National Trust celebrates 125th anniversary of first house purchased

Medieval property Alfriston Clergy House was the first to be purchased by the National Trust, and it cost just £10.

The National Trust is celebrating 125 years since purchasing its first historic property, Alfriston Clergy House, which sits in the village of South Downs, East Sussex.

The medieval clergy house was in danger of collapse, when the National Trust purchased it in 1896 for just £10, and carried out its restoration for a further cost of £400.

Recent dendrochronological analysis of the home’s timber structure revealed that it was constructed around 1399-1407 AD. 

©NTPL/John Miller Alfriston Clergy House, a fourteenth-century Wealden hall house in a cottage style garden in East Sussex. Photo: ©National Trust Images/John Miller.

It would have been a high-status dwelling during the medieval period.  Residents and guests would have been entertained in the large hall, and the presence of red ochre on the intricately carved doorways highlights the wealth of a previous owner.

The house was used as the residence for the parish priest of Alfriston village until the early 18th century, and over the years has undergone many alterations.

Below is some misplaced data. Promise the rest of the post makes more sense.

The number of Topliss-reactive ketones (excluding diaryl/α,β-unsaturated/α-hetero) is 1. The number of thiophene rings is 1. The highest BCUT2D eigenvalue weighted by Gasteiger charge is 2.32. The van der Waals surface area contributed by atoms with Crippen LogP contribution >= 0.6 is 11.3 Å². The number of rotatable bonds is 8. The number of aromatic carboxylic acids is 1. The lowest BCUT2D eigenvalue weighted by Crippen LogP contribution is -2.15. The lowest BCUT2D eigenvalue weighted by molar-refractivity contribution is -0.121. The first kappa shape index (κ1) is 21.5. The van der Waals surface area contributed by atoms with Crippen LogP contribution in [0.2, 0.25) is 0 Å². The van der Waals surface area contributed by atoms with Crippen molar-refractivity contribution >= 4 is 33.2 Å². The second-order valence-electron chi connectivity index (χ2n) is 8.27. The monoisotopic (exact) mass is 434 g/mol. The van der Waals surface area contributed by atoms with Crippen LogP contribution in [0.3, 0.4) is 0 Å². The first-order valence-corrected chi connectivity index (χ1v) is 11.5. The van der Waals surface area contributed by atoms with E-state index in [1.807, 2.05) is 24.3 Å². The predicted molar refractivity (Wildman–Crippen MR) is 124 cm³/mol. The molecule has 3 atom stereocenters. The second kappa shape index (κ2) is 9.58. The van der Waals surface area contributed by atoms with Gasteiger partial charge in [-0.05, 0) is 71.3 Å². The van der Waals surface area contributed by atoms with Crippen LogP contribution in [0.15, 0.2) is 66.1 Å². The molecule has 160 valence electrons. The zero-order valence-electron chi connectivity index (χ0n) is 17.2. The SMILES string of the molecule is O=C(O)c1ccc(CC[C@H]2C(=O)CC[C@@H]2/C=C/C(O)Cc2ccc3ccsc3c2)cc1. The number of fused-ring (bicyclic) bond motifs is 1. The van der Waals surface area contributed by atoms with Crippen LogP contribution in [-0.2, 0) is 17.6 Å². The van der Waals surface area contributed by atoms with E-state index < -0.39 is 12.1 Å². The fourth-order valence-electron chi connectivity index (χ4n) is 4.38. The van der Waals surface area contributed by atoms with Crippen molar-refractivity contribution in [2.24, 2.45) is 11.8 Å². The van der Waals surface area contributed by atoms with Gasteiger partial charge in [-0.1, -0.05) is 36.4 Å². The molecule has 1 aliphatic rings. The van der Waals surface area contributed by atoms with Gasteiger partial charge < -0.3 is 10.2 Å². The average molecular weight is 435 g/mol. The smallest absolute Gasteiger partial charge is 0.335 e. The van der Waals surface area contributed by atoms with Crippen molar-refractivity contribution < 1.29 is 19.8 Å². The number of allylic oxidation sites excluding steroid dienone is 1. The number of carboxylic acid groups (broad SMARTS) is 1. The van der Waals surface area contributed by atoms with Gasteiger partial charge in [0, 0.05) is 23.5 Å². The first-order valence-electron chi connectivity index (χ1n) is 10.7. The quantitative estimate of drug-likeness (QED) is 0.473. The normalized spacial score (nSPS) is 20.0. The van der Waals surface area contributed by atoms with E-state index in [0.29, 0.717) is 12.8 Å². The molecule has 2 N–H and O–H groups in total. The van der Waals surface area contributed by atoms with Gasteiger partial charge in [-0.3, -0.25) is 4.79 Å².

National Trust Curator George Roberts said: ‘While Alfriston Clergy House may seem small, in its day the architecture would have been incredibly grand. The timbers and crown post in the hall are truly remarkable.

‘The experience of conserving and finding a use for the clergy house played an important role in the development of the newly-formed, little-known National Trust. Had its efforts to purchase and restore the house failed, the Trust may never have acquired another building.’

‘Today, 125 years later, the atmosphere when you stand beneath these beams is palpable,’ said Holly Jones, National Trust Operations Managers for Alfriston Clergy House. ‘We want Alfriston Clergy House to be loved, explored and enjoyed by as many people as possible. We can’t wait for lockdown to end and to open our doors once again.’